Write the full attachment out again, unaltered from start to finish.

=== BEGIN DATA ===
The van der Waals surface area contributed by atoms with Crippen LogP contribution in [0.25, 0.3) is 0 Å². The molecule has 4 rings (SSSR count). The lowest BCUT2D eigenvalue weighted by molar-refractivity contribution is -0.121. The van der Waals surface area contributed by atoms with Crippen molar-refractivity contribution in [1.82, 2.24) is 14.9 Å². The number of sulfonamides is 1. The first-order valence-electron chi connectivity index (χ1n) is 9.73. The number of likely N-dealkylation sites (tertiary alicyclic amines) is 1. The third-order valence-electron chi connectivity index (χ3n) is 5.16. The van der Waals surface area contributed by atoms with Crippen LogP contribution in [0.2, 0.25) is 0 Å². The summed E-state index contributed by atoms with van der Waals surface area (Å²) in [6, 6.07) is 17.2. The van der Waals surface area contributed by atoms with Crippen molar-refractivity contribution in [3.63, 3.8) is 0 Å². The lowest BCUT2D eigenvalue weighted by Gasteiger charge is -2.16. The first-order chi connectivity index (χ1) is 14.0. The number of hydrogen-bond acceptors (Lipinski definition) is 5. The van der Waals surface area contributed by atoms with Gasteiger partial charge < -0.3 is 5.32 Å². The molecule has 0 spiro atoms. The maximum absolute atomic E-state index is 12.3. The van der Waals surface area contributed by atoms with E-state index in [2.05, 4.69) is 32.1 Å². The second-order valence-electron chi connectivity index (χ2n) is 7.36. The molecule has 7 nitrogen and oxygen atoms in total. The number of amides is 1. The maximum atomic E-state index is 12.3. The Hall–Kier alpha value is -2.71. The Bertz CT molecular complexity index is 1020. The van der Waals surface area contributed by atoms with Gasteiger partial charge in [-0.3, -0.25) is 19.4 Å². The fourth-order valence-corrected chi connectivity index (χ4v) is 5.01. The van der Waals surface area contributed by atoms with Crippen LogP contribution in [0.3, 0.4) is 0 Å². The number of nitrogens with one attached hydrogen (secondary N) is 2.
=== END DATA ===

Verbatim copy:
The van der Waals surface area contributed by atoms with Crippen LogP contribution in [0.25, 0.3) is 0 Å². The molecule has 4 rings (SSSR count). The lowest BCUT2D eigenvalue weighted by molar-refractivity contribution is -0.121. The van der Waals surface area contributed by atoms with Crippen molar-refractivity contribution in [1.82, 2.24) is 14.9 Å². The number of sulfonamides is 1. The first-order valence-electron chi connectivity index (χ1n) is 9.73. The number of likely N-dealkylation sites (tertiary alicyclic amines) is 1. The third-order valence-electron chi connectivity index (χ3n) is 5.16. The van der Waals surface area contributed by atoms with Crippen LogP contribution in [0.2, 0.25) is 0 Å². The summed E-state index contributed by atoms with van der Waals surface area (Å²) in [6, 6.07) is 17.2. The van der Waals surface area contributed by atoms with Crippen molar-refractivity contribution in [3.63, 3.8) is 0 Å². The lowest BCUT2D eigenvalue weighted by Gasteiger charge is -2.16. The first-order chi connectivity index (χ1) is 14.0. The number of hydrogen-bond acceptors (Lipinski definition) is 5. The van der Waals surface area contributed by atoms with Gasteiger partial charge < -0.3 is 5.32 Å². The molecule has 0 spiro atoms. The maximum absolute atomic E-state index is 12.3. The van der Waals surface area contributed by atoms with E-state index in [2.05, 4.69) is 32.1 Å². The second-order valence-electron chi connectivity index (χ2n) is 7.36. The molecule has 7 nitrogen and oxygen atoms in total. The number of amides is 1. The maximum atomic E-state index is 12.3. The Hall–Kier alpha value is -2.71. The Bertz CT molecular complexity index is 1020. The van der Waals surface area contributed by atoms with Gasteiger partial charge in [-0.3, -0.25) is 19.4 Å². The fourth-order valence-corrected chi connectivity index (χ4v) is 5.01. The van der Waals surface area contributed by atoms with Crippen LogP contribution in [0.3, 0.4) is 0 Å². The number of nitrogens with one attached hydrogen (secondary N) is 2.